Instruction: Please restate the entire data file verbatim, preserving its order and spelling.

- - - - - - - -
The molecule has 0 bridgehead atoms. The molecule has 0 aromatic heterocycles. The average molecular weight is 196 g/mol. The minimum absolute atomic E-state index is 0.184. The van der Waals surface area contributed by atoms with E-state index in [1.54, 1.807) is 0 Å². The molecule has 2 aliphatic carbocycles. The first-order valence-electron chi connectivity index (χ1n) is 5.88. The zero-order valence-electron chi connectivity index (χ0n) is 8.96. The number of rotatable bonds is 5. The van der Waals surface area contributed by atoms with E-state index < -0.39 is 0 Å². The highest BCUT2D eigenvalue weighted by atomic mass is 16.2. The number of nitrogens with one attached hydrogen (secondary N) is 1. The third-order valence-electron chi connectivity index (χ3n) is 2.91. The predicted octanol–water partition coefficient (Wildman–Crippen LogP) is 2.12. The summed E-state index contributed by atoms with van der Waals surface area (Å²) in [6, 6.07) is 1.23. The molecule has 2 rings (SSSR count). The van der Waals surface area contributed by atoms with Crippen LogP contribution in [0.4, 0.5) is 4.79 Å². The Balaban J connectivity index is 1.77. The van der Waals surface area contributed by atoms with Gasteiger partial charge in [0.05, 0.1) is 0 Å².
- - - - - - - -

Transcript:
The molecule has 0 bridgehead atoms. The molecule has 0 aromatic heterocycles. The average molecular weight is 196 g/mol. The minimum absolute atomic E-state index is 0.184. The van der Waals surface area contributed by atoms with E-state index in [1.54, 1.807) is 0 Å². The molecule has 2 aliphatic carbocycles. The first-order valence-electron chi connectivity index (χ1n) is 5.88. The zero-order valence-electron chi connectivity index (χ0n) is 8.96. The number of rotatable bonds is 5. The van der Waals surface area contributed by atoms with E-state index < -0.39 is 0 Å². The highest BCUT2D eigenvalue weighted by atomic mass is 16.2. The number of nitrogens with one attached hydrogen (secondary N) is 1. The third-order valence-electron chi connectivity index (χ3n) is 2.91. The predicted octanol–water partition coefficient (Wildman–Crippen LogP) is 2.12. The summed E-state index contributed by atoms with van der Waals surface area (Å²) in [6, 6.07) is 1.23. The molecule has 2 rings (SSSR count). The van der Waals surface area contributed by atoms with Crippen LogP contribution in [0.4, 0.5) is 4.79 Å². The Balaban J connectivity index is 1.77. The van der Waals surface area contributed by atoms with Gasteiger partial charge in [0.05, 0.1) is 0 Å².